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10th October 2017

Monitoring employee communications

Mr Barbulescu was dismissed after the company presented him with print-outs of messages sent using the Yahoo instant messaging account to his brother and to his fiancée, some of which were of an intimate nature.  The company at the time had a policy that prohibited ‘personal use of computers, photocopiers, telephones or fax machines’ but did not make clear whether employees’ communications would be monitored. Mr Barbulescu argued that the company had violated his rights under Article 8 of the European Convention on Human Rights. 

Mr Barbulescu’s case was ultimately heard by the Grand Chamber of the European Court of Human Rights (ECtHR) which surprised many observers with its decision that his right to privacy had been violated.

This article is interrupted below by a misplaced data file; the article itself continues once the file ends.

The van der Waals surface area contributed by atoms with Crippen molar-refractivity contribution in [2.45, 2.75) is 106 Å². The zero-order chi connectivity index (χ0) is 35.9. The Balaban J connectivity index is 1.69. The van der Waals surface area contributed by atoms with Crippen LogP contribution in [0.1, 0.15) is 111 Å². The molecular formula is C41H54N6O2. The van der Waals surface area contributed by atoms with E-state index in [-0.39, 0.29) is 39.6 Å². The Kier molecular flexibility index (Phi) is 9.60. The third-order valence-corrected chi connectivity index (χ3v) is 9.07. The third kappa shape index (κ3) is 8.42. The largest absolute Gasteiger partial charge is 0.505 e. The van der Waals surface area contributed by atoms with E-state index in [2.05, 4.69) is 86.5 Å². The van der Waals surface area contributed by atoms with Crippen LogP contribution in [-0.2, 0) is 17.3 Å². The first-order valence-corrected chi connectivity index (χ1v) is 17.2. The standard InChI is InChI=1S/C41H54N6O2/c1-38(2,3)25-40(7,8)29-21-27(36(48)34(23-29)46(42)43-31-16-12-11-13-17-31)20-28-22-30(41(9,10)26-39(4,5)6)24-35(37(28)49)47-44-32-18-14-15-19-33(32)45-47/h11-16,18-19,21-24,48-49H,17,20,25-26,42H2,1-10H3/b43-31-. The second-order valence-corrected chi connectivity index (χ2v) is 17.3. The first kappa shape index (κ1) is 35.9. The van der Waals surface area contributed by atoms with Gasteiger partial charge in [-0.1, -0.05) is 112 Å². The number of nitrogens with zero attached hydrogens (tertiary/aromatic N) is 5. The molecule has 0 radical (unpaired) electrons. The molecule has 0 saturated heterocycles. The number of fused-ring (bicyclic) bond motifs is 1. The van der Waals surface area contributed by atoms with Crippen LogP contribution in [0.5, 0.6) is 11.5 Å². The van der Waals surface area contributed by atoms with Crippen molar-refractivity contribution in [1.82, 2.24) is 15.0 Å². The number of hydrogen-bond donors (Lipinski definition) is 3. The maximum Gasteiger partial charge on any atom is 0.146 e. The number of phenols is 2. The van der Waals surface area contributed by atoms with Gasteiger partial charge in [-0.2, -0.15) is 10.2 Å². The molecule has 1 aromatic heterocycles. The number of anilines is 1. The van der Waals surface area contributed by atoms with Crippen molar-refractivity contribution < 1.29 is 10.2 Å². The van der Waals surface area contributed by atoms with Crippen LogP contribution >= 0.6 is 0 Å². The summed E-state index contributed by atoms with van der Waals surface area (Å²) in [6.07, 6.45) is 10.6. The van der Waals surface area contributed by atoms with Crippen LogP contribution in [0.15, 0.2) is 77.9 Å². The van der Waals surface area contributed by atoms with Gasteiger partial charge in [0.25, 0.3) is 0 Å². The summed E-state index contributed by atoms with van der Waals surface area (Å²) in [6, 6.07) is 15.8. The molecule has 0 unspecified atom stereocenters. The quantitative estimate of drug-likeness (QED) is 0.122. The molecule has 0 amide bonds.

It makes clear that in this case the employer had not done enough to warn Mr Barbulescu that his communications might be monitored. 

The judgment is specific to the facts in this case but it makes several points about the need to safeguard employees’ privacy and about what constitutes proportionate behaviour by an employer.  Above all it makes it clear that in order to comply with Article 8 of the Convention an employer which intends to monitor employees use of its communication systems must notify employees clearly in advance.  

For more information on this case see the judgement of the Grand Chamber ECtHR in Barbulescu v Romania (application no. 61496/08).